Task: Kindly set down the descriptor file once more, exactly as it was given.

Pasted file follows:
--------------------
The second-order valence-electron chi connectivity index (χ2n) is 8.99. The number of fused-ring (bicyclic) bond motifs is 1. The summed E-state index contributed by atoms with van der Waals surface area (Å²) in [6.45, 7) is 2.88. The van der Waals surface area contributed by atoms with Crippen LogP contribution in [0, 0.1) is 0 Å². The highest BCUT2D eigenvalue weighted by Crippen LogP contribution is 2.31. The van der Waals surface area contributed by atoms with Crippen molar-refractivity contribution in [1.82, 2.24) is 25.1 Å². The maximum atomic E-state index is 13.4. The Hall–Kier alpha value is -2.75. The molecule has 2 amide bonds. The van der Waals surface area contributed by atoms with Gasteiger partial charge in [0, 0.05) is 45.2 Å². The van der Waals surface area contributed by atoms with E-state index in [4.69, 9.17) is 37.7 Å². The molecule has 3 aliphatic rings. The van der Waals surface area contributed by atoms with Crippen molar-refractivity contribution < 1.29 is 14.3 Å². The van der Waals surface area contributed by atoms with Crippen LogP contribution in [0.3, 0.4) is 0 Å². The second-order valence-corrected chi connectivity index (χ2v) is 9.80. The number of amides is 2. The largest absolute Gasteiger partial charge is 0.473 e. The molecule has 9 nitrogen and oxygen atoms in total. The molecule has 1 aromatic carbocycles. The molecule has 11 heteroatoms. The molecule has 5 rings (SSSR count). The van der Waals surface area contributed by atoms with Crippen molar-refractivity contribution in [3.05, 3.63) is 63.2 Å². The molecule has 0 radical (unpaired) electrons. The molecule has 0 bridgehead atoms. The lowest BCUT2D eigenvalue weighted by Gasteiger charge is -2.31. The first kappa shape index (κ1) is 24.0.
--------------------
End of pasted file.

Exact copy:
The second-order valence-electron chi connectivity index (χ2n) is 8.99. The number of fused-ring (bicyclic) bond motifs is 1. The summed E-state index contributed by atoms with van der Waals surface area (Å²) in [6.45, 7) is 2.88. The van der Waals surface area contributed by atoms with Crippen LogP contribution in [0, 0.1) is 0 Å². The highest BCUT2D eigenvalue weighted by Crippen LogP contribution is 2.31. The van der Waals surface area contributed by atoms with Crippen molar-refractivity contribution in [1.82, 2.24) is 25.1 Å². The maximum atomic E-state index is 13.4. The Hall–Kier alpha value is -2.75. The molecule has 2 amide bonds. The van der Waals surface area contributed by atoms with Gasteiger partial charge in [0, 0.05) is 45.2 Å². The van der Waals surface area contributed by atoms with E-state index in [4.69, 9.17) is 37.7 Å². The molecule has 3 aliphatic rings. The van der Waals surface area contributed by atoms with Crippen molar-refractivity contribution < 1.29 is 14.3 Å². The van der Waals surface area contributed by atoms with Crippen LogP contribution in [0.3, 0.4) is 0 Å². The second-order valence-corrected chi connectivity index (χ2v) is 9.80. The number of amides is 2. The largest absolute Gasteiger partial charge is 0.473 e. The molecule has 9 nitrogen and oxygen atoms in total. The molecule has 1 aromatic carbocycles. The molecule has 11 heteroatoms. The molecule has 5 rings (SSSR count). The van der Waals surface area contributed by atoms with Crippen molar-refractivity contribution in [3.05, 3.63) is 63.2 Å². The molecule has 0 radical (unpaired) electrons. The molecule has 0 bridgehead atoms. The lowest BCUT2D eigenvalue weighted by Gasteiger charge is -2.31. The first kappa shape index (κ1) is 24.0.